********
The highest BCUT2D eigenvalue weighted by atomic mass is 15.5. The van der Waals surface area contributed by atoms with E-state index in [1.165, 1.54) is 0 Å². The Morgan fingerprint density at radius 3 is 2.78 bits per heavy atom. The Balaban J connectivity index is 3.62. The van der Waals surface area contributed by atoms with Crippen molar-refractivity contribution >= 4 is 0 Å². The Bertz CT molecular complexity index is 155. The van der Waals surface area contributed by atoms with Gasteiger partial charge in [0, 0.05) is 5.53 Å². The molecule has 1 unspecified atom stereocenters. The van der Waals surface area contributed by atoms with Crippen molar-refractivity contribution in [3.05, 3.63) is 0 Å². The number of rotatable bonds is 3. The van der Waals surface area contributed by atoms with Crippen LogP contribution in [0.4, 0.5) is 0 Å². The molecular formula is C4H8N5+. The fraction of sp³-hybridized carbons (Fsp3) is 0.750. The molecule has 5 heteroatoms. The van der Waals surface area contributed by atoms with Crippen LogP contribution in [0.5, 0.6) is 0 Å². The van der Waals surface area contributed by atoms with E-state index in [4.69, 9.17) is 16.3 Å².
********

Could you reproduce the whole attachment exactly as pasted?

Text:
The highest BCUT2D eigenvalue weighted by atomic mass is 15.5. The van der Waals surface area contributed by atoms with E-state index in [1.165, 1.54) is 0 Å². The Morgan fingerprint density at radius 3 is 2.78 bits per heavy atom. The Balaban J connectivity index is 3.62. The van der Waals surface area contributed by atoms with Crippen molar-refractivity contribution >= 4 is 0 Å². The Bertz CT molecular complexity index is 155. The van der Waals surface area contributed by atoms with Gasteiger partial charge in [0, 0.05) is 5.53 Å². The molecule has 1 unspecified atom stereocenters. The van der Waals surface area contributed by atoms with Crippen molar-refractivity contribution in [3.05, 3.63) is 0 Å². The number of rotatable bonds is 3. The van der Waals surface area contributed by atoms with Crippen LogP contribution in [0.4, 0.5) is 0 Å². The molecular formula is C4H8N5+. The fraction of sp³-hybridized carbons (Fsp3) is 0.750. The molecule has 5 heteroatoms. The van der Waals surface area contributed by atoms with Crippen LogP contribution in [0.5, 0.6) is 0 Å². The van der Waals surface area contributed by atoms with E-state index in [4.69, 9.17) is 16.3 Å².